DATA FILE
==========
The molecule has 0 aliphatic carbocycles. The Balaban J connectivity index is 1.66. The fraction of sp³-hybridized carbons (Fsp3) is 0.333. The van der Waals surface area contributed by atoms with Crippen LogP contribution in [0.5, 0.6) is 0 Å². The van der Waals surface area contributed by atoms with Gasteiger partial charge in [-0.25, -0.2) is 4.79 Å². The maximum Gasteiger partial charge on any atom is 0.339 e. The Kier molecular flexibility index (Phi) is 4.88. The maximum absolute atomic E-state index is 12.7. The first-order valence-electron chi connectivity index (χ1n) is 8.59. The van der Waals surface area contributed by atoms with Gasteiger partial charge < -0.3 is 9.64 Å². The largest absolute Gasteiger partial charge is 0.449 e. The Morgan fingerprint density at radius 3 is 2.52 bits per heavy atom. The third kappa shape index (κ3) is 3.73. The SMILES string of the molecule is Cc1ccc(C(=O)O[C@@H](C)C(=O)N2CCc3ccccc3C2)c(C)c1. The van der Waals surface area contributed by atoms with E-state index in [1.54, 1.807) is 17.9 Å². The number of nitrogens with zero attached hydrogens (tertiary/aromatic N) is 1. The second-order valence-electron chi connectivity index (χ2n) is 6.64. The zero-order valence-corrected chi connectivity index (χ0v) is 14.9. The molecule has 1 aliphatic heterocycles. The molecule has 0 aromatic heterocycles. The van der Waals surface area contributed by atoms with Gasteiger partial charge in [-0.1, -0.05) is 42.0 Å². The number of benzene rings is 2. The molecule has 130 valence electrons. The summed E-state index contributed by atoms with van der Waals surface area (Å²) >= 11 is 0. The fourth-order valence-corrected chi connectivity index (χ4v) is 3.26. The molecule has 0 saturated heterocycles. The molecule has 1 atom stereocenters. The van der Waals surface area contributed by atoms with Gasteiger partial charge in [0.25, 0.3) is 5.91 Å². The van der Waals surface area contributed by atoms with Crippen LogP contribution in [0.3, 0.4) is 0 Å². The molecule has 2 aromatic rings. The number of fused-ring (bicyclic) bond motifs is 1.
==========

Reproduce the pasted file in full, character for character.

The molecule has 0 aliphatic carbocycles. The Balaban J connectivity index is 1.66. The fraction of sp³-hybridized carbons (Fsp3) is 0.333. The van der Waals surface area contributed by atoms with Crippen LogP contribution in [0.5, 0.6) is 0 Å². The van der Waals surface area contributed by atoms with Gasteiger partial charge in [-0.25, -0.2) is 4.79 Å². The maximum Gasteiger partial charge on any atom is 0.339 e. The Kier molecular flexibility index (Phi) is 4.88. The maximum absolute atomic E-state index is 12.7. The first-order valence-electron chi connectivity index (χ1n) is 8.59. The van der Waals surface area contributed by atoms with Gasteiger partial charge < -0.3 is 9.64 Å². The largest absolute Gasteiger partial charge is 0.449 e. The Morgan fingerprint density at radius 3 is 2.52 bits per heavy atom. The third kappa shape index (κ3) is 3.73. The SMILES string of the molecule is Cc1ccc(C(=O)O[C@@H](C)C(=O)N2CCc3ccccc3C2)c(C)c1. The van der Waals surface area contributed by atoms with E-state index in [1.54, 1.807) is 17.9 Å². The number of nitrogens with zero attached hydrogens (tertiary/aromatic N) is 1. The second-order valence-electron chi connectivity index (χ2n) is 6.64. The zero-order valence-corrected chi connectivity index (χ0v) is 14.9. The molecule has 1 aliphatic heterocycles. The molecule has 0 aromatic heterocycles. The van der Waals surface area contributed by atoms with Gasteiger partial charge in [-0.1, -0.05) is 42.0 Å². The number of benzene rings is 2. The molecule has 130 valence electrons. The summed E-state index contributed by atoms with van der Waals surface area (Å²) >= 11 is 0. The fourth-order valence-corrected chi connectivity index (χ4v) is 3.26. The molecule has 0 saturated heterocycles. The molecule has 1 atom stereocenters. The van der Waals surface area contributed by atoms with Gasteiger partial charge in [0.25, 0.3) is 5.91 Å². The van der Waals surface area contributed by atoms with Crippen LogP contribution in [0.3, 0.4) is 0 Å². The molecule has 2 aromatic rings. The number of fused-ring (bicyclic) bond motifs is 1.